Professor Vinovskis is the Bentley Professor of History, Research Professor at the Institute of Social Research, and Professor of Public Policy at the Gerald R. Ford School of Public Policy at the University of Michigan. He served as deputy staff director to the U.S. House Select Committee on Population in 1978 and worked in the 1990s in the U.S. Department of Education on questions of educational policy and research, in both Republican and Democratic administrations. He is currently a member of the congressionally-mandated Independent Review Panel on “No Child Left Behind.” From 1981 to 1985, he worked as a consultant to the U.S. Department of Health and Human Services on the issues of family planning and adolescent pregnancy. He has published nine books, edited seven, and has written over 100 scholarly articles.
SOURCE: Democratic Voice of Burma (11-30-05)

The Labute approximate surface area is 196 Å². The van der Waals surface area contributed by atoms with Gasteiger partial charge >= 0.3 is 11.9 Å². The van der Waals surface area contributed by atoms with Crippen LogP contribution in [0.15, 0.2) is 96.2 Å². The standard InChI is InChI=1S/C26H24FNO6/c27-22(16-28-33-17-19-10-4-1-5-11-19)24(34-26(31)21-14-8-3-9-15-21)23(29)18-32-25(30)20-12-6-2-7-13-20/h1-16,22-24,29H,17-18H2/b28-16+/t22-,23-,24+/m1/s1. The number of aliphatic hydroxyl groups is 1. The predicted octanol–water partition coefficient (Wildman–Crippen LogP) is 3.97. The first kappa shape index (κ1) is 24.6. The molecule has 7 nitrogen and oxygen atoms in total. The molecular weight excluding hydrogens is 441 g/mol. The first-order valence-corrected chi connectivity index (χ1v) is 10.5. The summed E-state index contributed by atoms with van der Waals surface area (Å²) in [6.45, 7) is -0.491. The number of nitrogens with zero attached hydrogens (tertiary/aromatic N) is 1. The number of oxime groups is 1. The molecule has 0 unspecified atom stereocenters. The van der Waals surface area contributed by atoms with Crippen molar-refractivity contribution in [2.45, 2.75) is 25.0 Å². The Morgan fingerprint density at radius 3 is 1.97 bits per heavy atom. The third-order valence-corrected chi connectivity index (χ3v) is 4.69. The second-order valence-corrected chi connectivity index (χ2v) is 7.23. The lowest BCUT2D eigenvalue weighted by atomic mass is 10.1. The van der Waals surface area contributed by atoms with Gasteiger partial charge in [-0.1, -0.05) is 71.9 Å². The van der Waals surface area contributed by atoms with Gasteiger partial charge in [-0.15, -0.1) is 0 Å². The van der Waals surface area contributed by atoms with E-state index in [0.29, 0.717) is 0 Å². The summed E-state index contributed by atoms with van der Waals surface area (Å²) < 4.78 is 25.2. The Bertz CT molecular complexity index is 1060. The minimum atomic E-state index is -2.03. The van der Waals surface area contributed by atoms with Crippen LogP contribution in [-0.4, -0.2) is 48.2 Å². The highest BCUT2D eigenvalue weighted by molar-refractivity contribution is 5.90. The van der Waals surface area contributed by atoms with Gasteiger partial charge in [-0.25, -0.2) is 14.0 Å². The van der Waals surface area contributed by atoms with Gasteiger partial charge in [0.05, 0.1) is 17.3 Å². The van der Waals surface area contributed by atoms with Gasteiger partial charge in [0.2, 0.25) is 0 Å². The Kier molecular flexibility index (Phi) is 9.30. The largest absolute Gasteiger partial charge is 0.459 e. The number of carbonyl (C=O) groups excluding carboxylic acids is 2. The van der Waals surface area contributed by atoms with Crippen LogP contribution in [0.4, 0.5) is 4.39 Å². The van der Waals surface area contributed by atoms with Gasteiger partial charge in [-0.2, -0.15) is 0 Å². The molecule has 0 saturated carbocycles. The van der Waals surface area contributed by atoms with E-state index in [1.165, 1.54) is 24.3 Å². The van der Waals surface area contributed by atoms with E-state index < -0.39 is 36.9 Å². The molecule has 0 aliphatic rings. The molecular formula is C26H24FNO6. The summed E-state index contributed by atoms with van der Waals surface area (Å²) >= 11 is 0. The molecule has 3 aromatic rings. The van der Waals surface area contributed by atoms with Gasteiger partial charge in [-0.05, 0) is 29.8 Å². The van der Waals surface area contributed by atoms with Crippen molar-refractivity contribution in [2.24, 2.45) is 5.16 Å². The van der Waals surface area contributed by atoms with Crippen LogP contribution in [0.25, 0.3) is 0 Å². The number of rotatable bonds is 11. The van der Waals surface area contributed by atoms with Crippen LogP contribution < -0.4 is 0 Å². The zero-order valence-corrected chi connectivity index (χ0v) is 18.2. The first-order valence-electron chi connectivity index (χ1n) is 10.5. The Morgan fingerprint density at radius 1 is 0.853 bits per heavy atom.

He was more than 82 years old when he died, having just celebrated the 90th birthday of his close friend Ludhu Daw Amar at Taunglaylone (Four Mountains) Monastery of Reverend U Pannya, situated on Taungthaman Lake near Mandalay on the previous day.
Colleagues, friends and pupils paid tribute to the man who stood firm against the oppressions, intimidations and draconian censorships of successive military rules of Burma by remaining faithful to the ethics of a true and unbiased historian and by not toeing the official line when it comes to the true history of Burma, to the day of his death.
A friend of his and the famous Burmese writer Ludhu Sein Win, said that Dr. Than Tun was the one and only true professional in Burma.
A student leader told DVB that at the birthday celebration of Daw Amar when he last spoke to Dr. Than Tun, the late professor urged him and the people of Burma to finish off the struggle for freedom and democracy.
Than Tun often criticised military rulers for attempting to rewrite the history of Burma according to the requirements of their propagandas, and his well-researched books on Burma, had often been banned by the authorities or sidelined by publishers for fear of punishments from the generals who don’t want the people to find out the true history of Burma.